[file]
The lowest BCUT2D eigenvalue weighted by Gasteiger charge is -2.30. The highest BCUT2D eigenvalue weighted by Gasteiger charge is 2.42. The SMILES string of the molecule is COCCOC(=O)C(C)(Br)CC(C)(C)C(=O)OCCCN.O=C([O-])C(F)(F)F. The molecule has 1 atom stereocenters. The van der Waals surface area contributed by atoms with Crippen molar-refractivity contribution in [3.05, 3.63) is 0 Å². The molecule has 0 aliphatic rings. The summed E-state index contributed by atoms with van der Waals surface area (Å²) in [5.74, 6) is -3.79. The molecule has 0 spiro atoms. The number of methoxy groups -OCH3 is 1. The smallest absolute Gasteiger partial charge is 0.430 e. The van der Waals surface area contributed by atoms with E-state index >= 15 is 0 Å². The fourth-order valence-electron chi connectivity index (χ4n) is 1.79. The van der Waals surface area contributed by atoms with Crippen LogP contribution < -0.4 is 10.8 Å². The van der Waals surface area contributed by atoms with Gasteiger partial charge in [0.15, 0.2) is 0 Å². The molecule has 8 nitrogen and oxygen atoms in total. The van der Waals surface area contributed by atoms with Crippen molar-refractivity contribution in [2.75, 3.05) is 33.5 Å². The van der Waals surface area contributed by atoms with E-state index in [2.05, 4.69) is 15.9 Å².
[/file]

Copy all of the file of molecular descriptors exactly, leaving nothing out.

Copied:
The lowest BCUT2D eigenvalue weighted by Gasteiger charge is -2.30. The highest BCUT2D eigenvalue weighted by Gasteiger charge is 2.42. The SMILES string of the molecule is COCCOC(=O)C(C)(Br)CC(C)(C)C(=O)OCCCN.O=C([O-])C(F)(F)F. The molecule has 1 atom stereocenters. The van der Waals surface area contributed by atoms with Crippen molar-refractivity contribution in [3.05, 3.63) is 0 Å². The molecule has 0 aliphatic rings. The summed E-state index contributed by atoms with van der Waals surface area (Å²) in [5.74, 6) is -3.79. The molecule has 0 spiro atoms. The number of methoxy groups -OCH3 is 1. The smallest absolute Gasteiger partial charge is 0.430 e. The van der Waals surface area contributed by atoms with E-state index >= 15 is 0 Å². The fourth-order valence-electron chi connectivity index (χ4n) is 1.79. The van der Waals surface area contributed by atoms with Crippen LogP contribution < -0.4 is 10.8 Å². The van der Waals surface area contributed by atoms with Gasteiger partial charge in [0.15, 0.2) is 0 Å². The molecule has 8 nitrogen and oxygen atoms in total. The van der Waals surface area contributed by atoms with Crippen molar-refractivity contribution in [2.75, 3.05) is 33.5 Å². The van der Waals surface area contributed by atoms with E-state index in [2.05, 4.69) is 15.9 Å².